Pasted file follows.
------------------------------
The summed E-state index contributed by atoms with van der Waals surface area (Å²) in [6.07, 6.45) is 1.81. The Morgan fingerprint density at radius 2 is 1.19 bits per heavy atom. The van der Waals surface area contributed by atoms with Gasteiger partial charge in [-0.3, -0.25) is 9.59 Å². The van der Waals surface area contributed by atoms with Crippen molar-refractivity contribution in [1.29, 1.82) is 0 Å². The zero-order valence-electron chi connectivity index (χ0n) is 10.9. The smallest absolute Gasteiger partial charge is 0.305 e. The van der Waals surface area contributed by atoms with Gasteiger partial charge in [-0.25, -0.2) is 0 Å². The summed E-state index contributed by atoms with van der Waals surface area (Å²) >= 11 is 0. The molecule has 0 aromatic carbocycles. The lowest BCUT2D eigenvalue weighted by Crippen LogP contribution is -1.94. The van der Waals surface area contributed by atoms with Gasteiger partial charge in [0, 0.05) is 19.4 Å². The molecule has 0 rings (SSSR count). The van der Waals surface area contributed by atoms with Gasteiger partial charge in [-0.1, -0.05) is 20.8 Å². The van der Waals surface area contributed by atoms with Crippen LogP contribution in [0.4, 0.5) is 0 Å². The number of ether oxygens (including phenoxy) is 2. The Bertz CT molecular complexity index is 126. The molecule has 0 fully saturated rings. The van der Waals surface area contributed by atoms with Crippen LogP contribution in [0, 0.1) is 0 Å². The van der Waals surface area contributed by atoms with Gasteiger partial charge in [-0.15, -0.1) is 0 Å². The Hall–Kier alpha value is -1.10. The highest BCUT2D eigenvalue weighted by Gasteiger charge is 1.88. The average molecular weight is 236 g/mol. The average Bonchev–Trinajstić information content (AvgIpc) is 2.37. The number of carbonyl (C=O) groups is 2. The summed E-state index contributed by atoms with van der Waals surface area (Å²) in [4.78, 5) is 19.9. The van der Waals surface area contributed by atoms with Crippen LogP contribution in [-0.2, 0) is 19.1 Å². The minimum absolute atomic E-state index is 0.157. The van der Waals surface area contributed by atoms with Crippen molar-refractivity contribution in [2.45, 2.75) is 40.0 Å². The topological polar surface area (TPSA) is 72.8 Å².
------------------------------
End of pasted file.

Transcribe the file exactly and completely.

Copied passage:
The summed E-state index contributed by atoms with van der Waals surface area (Å²) in [6.07, 6.45) is 1.81. The Morgan fingerprint density at radius 2 is 1.19 bits per heavy atom. The van der Waals surface area contributed by atoms with Gasteiger partial charge in [-0.3, -0.25) is 9.59 Å². The van der Waals surface area contributed by atoms with Crippen molar-refractivity contribution in [1.29, 1.82) is 0 Å². The zero-order valence-electron chi connectivity index (χ0n) is 10.9. The smallest absolute Gasteiger partial charge is 0.305 e. The van der Waals surface area contributed by atoms with Gasteiger partial charge in [-0.25, -0.2) is 0 Å². The summed E-state index contributed by atoms with van der Waals surface area (Å²) >= 11 is 0. The molecule has 0 aromatic carbocycles. The lowest BCUT2D eigenvalue weighted by Crippen LogP contribution is -1.94. The van der Waals surface area contributed by atoms with Gasteiger partial charge in [0, 0.05) is 19.4 Å². The molecule has 0 rings (SSSR count). The van der Waals surface area contributed by atoms with Gasteiger partial charge in [-0.1, -0.05) is 20.8 Å². The van der Waals surface area contributed by atoms with Crippen LogP contribution in [0.4, 0.5) is 0 Å². The number of ether oxygens (including phenoxy) is 2. The Bertz CT molecular complexity index is 126. The molecule has 0 fully saturated rings. The van der Waals surface area contributed by atoms with Crippen LogP contribution in [0, 0.1) is 0 Å². The van der Waals surface area contributed by atoms with Gasteiger partial charge in [-0.15, -0.1) is 0 Å². The Hall–Kier alpha value is -1.10. The highest BCUT2D eigenvalue weighted by Gasteiger charge is 1.88. The average molecular weight is 236 g/mol. The average Bonchev–Trinajstić information content (AvgIpc) is 2.37. The number of carbonyl (C=O) groups is 2. The summed E-state index contributed by atoms with van der Waals surface area (Å²) in [4.78, 5) is 19.9. The van der Waals surface area contributed by atoms with Crippen LogP contribution in [-0.2, 0) is 19.1 Å². The minimum absolute atomic E-state index is 0.157. The van der Waals surface area contributed by atoms with Crippen molar-refractivity contribution in [2.45, 2.75) is 40.0 Å². The topological polar surface area (TPSA) is 72.8 Å².